Paul Salvaterra Scholar
In 2014 the Eugene and Ruth Roberts Summer Student Academy inaugurated a special award to honor Paul Salvaterra who has directed the Academy program for the last 40 years.
The named award, the Paul Salvaterra Scholar, was given to the student who wrote the best essay about a scientist that they most admire.
Stephanie Patterson, Vivian Luong, and Mrs. Ruth Roberts
THE 2017 WINNING ESSAY
By Vivian Luong, a rising senior at the University of California, Riverside.
The Scientist I Admire Most
Hedy Lamarr could be described as a woman of beauty and brains. Born as Eva Maria Kiesler in Vienna, Austria on November 9, 1914, she starred in her first film, “Geld auf der Straße,” at the age of 17. After making it in Hollywood, she changed her name to Hedy Lamarr and appeared in “Algiers,” John Steinbeck’s “Tortilla Flat,” “White Cargo,” Cecil B. DeMille’s “Samson and Delilah,” and “The Female Animal.” Not only was she “the most beautiful woman in film,” but she was also highly intelligent and worked closely with composer George Antheil. Together, they patented the Secret Communication System in 1941, a highly important component of technology for the military during World War II and the cell phone industry. While combating the Nazis during World War II, Lamarr understood that radio signals between American aircrafts were easily jammed, causing torpedoes to deviate from their original course. She asked, “Can you guide your torpedo towards an enemy target- or just use radio control period- without being detected or jammed?” Thus, the concept of frequency hopping was born. American weapons transmitted rapidly changing radio signals, or “hopping frequencies,” that made aircrafts and weapons significantly harder to detect and jam. The receiver and transmitter would know the randomized frequency sequence well ahead of time, but the Germans would not. As Lamarr states, “No jammer could detect it, no German code-breaker could decipher a completely random code.” This technology was beyond its time and was originally rejected because the military did not accept any outside inventions. However, it was implemented during the Cuban missile crisis of 1962 and is now used in wireless technology, such as cell phones. In 1997, she became the first woman to ever receive the Invention Convention’s BILBIE Gnass Spirit of Achievement Award recognized by the Electronic Frontier Foundation.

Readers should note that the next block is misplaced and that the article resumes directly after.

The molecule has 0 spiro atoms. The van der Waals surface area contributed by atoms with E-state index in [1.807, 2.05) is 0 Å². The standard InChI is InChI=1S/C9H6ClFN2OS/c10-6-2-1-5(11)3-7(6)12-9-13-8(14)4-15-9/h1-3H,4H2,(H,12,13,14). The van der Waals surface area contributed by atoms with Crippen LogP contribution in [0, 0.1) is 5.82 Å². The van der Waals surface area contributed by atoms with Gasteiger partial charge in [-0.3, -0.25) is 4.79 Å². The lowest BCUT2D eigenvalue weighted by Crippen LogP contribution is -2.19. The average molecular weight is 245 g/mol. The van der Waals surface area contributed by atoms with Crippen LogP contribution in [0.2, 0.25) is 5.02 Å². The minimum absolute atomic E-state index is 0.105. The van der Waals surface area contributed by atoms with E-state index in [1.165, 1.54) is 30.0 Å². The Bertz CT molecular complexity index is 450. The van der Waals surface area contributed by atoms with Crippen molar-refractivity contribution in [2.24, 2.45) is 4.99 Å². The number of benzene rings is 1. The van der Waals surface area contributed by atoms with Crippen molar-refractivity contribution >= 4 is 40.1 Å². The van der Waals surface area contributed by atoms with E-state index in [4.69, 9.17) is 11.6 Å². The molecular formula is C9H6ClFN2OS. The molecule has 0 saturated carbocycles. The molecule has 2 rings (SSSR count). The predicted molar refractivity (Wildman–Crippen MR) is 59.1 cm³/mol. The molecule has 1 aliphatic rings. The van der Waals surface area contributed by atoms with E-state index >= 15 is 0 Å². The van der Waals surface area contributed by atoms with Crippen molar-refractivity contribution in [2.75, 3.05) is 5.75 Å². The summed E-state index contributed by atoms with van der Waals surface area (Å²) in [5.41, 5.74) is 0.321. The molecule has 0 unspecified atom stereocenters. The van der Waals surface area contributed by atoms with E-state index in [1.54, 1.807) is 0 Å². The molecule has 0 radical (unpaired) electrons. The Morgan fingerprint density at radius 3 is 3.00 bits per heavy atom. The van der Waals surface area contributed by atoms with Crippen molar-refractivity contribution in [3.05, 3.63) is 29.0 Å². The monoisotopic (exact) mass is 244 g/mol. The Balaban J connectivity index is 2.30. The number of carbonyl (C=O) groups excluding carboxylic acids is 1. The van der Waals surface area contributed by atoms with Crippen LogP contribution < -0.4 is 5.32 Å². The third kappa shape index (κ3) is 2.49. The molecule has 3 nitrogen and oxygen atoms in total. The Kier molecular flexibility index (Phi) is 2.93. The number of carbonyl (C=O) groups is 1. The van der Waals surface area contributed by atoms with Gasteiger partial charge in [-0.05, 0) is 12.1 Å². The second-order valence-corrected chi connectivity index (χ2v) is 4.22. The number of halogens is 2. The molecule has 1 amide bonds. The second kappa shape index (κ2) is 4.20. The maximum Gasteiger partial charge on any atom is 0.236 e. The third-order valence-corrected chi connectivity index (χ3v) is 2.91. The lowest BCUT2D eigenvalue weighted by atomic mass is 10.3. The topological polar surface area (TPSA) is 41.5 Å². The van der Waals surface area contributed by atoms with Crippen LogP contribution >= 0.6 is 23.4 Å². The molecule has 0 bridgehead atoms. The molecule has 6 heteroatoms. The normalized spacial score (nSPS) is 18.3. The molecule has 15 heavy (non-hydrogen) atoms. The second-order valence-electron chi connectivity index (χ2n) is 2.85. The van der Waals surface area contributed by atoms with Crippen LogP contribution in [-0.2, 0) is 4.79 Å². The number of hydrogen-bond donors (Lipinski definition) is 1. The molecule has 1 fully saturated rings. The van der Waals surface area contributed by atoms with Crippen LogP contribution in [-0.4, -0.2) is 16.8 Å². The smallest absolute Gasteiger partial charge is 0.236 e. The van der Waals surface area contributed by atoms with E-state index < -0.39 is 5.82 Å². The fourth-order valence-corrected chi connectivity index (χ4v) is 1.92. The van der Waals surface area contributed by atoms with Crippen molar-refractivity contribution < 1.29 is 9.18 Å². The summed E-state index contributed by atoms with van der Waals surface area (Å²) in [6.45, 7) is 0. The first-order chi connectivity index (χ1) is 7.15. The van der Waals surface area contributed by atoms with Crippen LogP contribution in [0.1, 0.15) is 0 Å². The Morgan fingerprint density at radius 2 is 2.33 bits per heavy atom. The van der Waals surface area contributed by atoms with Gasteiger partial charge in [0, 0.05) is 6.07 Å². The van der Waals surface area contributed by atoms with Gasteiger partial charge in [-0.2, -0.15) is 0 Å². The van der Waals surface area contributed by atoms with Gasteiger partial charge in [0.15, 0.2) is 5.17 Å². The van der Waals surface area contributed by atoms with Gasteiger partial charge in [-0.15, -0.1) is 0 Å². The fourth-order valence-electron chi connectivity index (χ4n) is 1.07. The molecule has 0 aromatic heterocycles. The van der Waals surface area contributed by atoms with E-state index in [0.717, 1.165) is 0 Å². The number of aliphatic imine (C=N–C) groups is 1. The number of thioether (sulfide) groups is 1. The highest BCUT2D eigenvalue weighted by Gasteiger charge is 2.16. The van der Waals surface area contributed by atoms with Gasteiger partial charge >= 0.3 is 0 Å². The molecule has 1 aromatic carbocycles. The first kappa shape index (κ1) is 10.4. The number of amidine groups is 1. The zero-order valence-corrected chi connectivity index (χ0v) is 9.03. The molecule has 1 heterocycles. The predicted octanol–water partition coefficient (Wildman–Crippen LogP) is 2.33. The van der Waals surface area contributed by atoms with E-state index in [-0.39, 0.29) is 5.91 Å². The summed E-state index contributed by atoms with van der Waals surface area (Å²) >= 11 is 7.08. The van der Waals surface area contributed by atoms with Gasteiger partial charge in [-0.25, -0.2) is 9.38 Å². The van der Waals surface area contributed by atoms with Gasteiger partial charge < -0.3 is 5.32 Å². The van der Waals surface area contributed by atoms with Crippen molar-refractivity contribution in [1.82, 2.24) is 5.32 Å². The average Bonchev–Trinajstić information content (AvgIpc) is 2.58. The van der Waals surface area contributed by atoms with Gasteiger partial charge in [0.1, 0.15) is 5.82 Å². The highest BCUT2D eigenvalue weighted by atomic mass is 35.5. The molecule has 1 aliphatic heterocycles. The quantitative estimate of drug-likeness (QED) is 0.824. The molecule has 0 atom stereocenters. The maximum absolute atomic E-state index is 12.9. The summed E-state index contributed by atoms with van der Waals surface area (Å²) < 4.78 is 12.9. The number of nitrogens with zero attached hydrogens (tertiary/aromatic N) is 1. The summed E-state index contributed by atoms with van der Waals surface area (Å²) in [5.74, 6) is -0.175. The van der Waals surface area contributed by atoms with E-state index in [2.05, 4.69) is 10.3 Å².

Lamarr was an extraordinary actress and inventor of her time. I look up to her because she shattered stereotypes and was able to envision that technology would play a major role in the next century. Now, everything relies on technology: medical devices, biotechnology, communication via email, cell phones, optical imaging, LED light bulbs, entertainment, self-driving cars, and so on. Her vision to see so far into the future amazes me. Despite her intelligence being a key aspect of why I chose to write about Hedy Lamarr, another key aspect was her compassion. During the time she invented frequency hopping and was a big star in Hollywood, she still felt the need to contribute to society and did not live a lavish lifestyle while the world was at stake. Therefore, she used her “tinkering” hobby to invent the Secret Communication System to help American soldiers come home to their families and friends. Her compassion and need to contribute to society through inventions are values that I believe should be recognized. She was a pioneer of her time, inventor, and a talented actress who will always be remembered.